Nutritional status diagnosis

After hemodynamic stability and before the diet infusion, the nutritional status diagnosis is necessary, which may be performed by any member of the multiprofessional nutritional therapy team (fig. 1). Although in clinical practice, the assessment of the nutritional status of critically ill patients is not an easy task,40,41,42 according to the specialized literature the use of the multi-frequency bioelectrical impedance analysis instrument has been recommended.43 This instrument can be used for the assessment of the nutritional status of patients that present alterations in the total body, extracellular and intracellular water distribution due to the presence of diseases (as occurs in critically ill patients).43 However, there is no consensus related to this conduct. Scheunemann et al.44 have demonstrated that mean standardized phase angle, obtained by Bioelectrical Impedance Analysis, presented weak agreement with other methods of nutritional assessment, as well as low specificity, and could not be recommended as a marker of nutritional status. In this way, observations and information provided by the staff, such as: lean body mass reduction; respiratory weakness; development of decubitus ulcers; frequency of bowel movements and stool characteristics; development or worsening of swelling; among others, may assist the team in nutritional assessment evaluation.

Although in the clinical practice traditional methods for the assessment of nutritional status (albumin, prealbumin and anthropometry) are widely employed, in accordance with the Society of Critical Care Medicine and American Society for Parenteral and Enteral Nutrition guidelines,32 these methods have not been validated in critical care. Nevertheless, before starting nutritional therapy the evaluation of weight loss/gain (swelling), food intake prior to the injury that led to ICU admission, severity of current illness and presence of co-morbidities, and gastrointestinal tract function, are recommended in an attempt to detect possible prior and/or current alterations in the nutritional status of the patient.32

Choice of diet infusion route

After the nutritional status diagnosis, the choice of diet infusion route must be performed (fig. 2). For all patients with an indication of nutritional therapy, the choice of the enteral route rather than the parenteral route is recommended.32,45 Thus, for a well nourished patient, there should be an evaluation of whether there is an expectation of initiating enteral nutrition within seven days. If the response is positive, the placement of the feeding tube should be confirmed and enteral feeding should be initiated as soon as possible. However, if during the seven days, for any reason, enteral nutrition is not started, only after this period total parenteral nutrition should be installed.46 For patients with a diagnosis of PEM, the possibility of immediate initiation of enteral feeding must be considered. For unnourished patients, in situations where the administration of enteral feeding is impossible, the immediate initiation of total parenteral nutrition is recommended with a daily assessment of the possibility of initiating any volume, even if reduced, of enteral feeding (for example < 15 ml/h).47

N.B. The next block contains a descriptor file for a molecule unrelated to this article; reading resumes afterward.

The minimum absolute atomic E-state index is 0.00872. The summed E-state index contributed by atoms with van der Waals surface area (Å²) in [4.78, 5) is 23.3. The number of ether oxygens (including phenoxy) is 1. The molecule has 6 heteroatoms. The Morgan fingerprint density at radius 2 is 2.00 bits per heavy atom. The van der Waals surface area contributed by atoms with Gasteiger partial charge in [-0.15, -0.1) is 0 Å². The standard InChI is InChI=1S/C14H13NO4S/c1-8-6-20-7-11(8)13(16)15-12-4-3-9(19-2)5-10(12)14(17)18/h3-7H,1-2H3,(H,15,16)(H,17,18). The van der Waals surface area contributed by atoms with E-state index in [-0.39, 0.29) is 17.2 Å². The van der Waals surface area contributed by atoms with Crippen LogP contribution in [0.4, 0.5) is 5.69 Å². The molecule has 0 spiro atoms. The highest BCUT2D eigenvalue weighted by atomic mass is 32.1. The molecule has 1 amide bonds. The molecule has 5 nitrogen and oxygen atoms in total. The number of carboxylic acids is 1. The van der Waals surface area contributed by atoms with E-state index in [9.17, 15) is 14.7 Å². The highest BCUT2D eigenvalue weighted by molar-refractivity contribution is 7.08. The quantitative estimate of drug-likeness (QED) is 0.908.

Choice of dietary formulation

At this point, the choice of dietary formulation should be made, calculating the energy and nutrients requirements and the enteral diet prescription (fig. 1). The dietary formulation suggested in the algorithm is semi-elemental, normocaloric and hypolipidic. In addition, the diet should be hyperproteic and should have pharmacological amounts of glutamine22 in its composition. Despite the higher cost, the decision to indicate a predigested chemically specialized diet is based on the higher tolerance of the patient for this type of formulation, which can benefit the early initiation of enteral feeding, even in those patients with intestinal failure. Thus, it is possible to minimize discontinuance in the diet evolution due to gastrointestinal intolerance, and consequently to reduce the frequency of PEM among critically ill patients.

It is necessary to emphasize that there is no consensus in the literature to indicate the semi-elemental diet as an initial dietary formulation for critically ill patients. Although, in some situations, such as: previous intolerance to other commercial enteral diets; fasting for a period longer than seven days; severe pancreatitis; or short bowel syndrome, the use of a case semi-elemental diet is indicated,48 as a rule, for adult patients in the ICU the initial preference is the use of a polymeric diet. However, this guidance does not mean that semi-elemental diets are contraindicated; it merely highlights the high cost of this type of specialized diet.45 If the issue is analyzed in a more extensive way, it can be argued that the recovery of tropism and intestinal absorption capacity, i.e. the intestinal sufficiency, is directly related to reducing the frequency and severity of infectious and non infectious complications, length and costs of ICU and in hospital stay, and mortality rate. Thus, it seems that the indication of polymeric diets as the initial prescription for patients in a critical condition, only due to its lower cost,39 should be reevaluated.